with Dustin Ransom
Friday, Nov 04, 2016 8:00 PM CDT
(7:00 PM Doors)
SPACE, Evanston, IL
We all have music that transports us back in time. The song your family sings every holiday. The track that makes you reminisce about a first love. The music that instantly reminds you of where you came from but also of how far you've come.
For Dave Barnes, that music is from the 1970s Los Angeles scene where the Eagles, Fleetwood Mac and Jackson Browne left the greatest mark. It is these early influences’ sounds that encapsulate the direction of Barnes’ latest release, Carry On, San Vicente. "This is one of the most true versions of myself that I've probably ever made." says Barnes
Barnes is a respected Nashville songwriter who received Grammy and CMA nominations for Blake Shelton's recording of his song "God Gave Me You," and has also penned songs for Tim McGraw, Marc Broussard, Billy Currington, Hunter Hayes, Matt Wertz, Ben Rector and many others. He has toured extensively over the past 14 years as an artist showcasing his catalog of nine full-length albums, including his latest nine-track release Carry On, San Vicente as well as opening for artists including Bonnie Raitt, Taylor Swift, John Mayer, Lady Antebellum, One Republic and more.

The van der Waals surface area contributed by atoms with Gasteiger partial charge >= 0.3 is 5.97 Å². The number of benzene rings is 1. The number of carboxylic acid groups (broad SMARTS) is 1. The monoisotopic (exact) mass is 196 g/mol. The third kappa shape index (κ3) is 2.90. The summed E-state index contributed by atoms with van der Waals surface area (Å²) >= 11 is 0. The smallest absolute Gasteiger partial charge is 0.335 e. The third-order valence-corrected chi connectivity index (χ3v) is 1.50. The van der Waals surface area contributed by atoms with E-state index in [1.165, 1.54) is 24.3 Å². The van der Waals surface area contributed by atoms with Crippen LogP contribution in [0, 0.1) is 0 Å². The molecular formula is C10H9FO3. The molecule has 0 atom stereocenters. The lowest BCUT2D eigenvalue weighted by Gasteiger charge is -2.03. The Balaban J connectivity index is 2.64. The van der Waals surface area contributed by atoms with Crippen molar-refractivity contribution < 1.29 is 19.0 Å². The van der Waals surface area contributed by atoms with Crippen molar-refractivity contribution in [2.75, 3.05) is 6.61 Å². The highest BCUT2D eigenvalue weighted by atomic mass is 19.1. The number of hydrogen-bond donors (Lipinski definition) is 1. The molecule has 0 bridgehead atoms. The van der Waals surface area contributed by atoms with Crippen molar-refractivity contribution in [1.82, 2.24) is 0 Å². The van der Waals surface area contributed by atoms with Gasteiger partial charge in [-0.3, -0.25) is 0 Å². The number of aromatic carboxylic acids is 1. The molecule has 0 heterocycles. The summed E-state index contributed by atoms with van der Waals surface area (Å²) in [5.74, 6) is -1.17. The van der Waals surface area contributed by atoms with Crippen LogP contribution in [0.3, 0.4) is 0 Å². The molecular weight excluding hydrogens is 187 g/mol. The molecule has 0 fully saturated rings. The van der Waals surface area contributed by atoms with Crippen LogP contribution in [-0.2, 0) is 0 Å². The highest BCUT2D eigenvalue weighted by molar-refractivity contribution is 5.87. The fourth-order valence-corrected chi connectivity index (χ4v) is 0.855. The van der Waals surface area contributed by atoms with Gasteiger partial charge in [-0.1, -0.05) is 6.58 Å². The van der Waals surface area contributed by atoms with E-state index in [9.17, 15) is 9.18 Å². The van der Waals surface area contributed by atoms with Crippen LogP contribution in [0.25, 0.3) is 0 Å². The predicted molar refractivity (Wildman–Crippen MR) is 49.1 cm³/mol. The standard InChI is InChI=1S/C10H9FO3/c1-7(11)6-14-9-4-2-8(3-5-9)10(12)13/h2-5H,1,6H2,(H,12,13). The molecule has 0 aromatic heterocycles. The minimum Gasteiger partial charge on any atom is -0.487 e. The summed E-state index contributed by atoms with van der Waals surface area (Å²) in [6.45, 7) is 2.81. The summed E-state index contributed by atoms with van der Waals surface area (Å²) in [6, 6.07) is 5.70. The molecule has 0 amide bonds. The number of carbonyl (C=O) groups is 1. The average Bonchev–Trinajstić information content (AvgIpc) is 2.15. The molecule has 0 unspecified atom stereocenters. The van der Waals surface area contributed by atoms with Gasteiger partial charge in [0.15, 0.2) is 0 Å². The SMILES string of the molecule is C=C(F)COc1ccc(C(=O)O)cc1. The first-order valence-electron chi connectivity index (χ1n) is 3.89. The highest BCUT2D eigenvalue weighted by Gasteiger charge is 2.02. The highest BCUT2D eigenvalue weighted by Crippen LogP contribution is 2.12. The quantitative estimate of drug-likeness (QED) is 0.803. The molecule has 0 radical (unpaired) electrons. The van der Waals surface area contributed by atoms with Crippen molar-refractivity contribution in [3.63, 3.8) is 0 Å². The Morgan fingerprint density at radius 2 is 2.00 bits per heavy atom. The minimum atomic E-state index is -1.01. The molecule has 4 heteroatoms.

Dave approached the creation of Carry On, San Vicente differently than past releases, wanting to craft a specific sound and an easy listening experience where fans could keep the album on repeat all day long as they go about their lives.
"I sat over a couple of weeks thinking about what the next move was in my career. I figured what would be fun to do now in this stage, where I have enough of a bedrock of music that people know what I do and who I'm about, would be to venture out a bit. Or in this case, return to the roots of what inspired me in the first place," he says.
After watching the Eagles documentary History of the Eagles, he thought it'd be fun to create a piece of work that embodied the 1970s Los Angeles music scene and started writing songs that he planned to release in the form of an EP. Pretty soon he had more songs than an EP typically offers.
“I had a couple of prerequisites – I really wanted it to feel desert-y and sparse and evoke that kind of imagery. I also wanted it to be something you could sing to pretty easily – on the first listen, the second and third chorus you can sing along. That was the biggest deal. The sing ability factor was key," he explains. "When you hear those Eagles songs, Jackson Browne songs, Fleetwood Mac, so much of that stuff is so memorable melodically. They're really difficult to write but they're so easy to sing and participate in and that was important to me to try and pull that off.”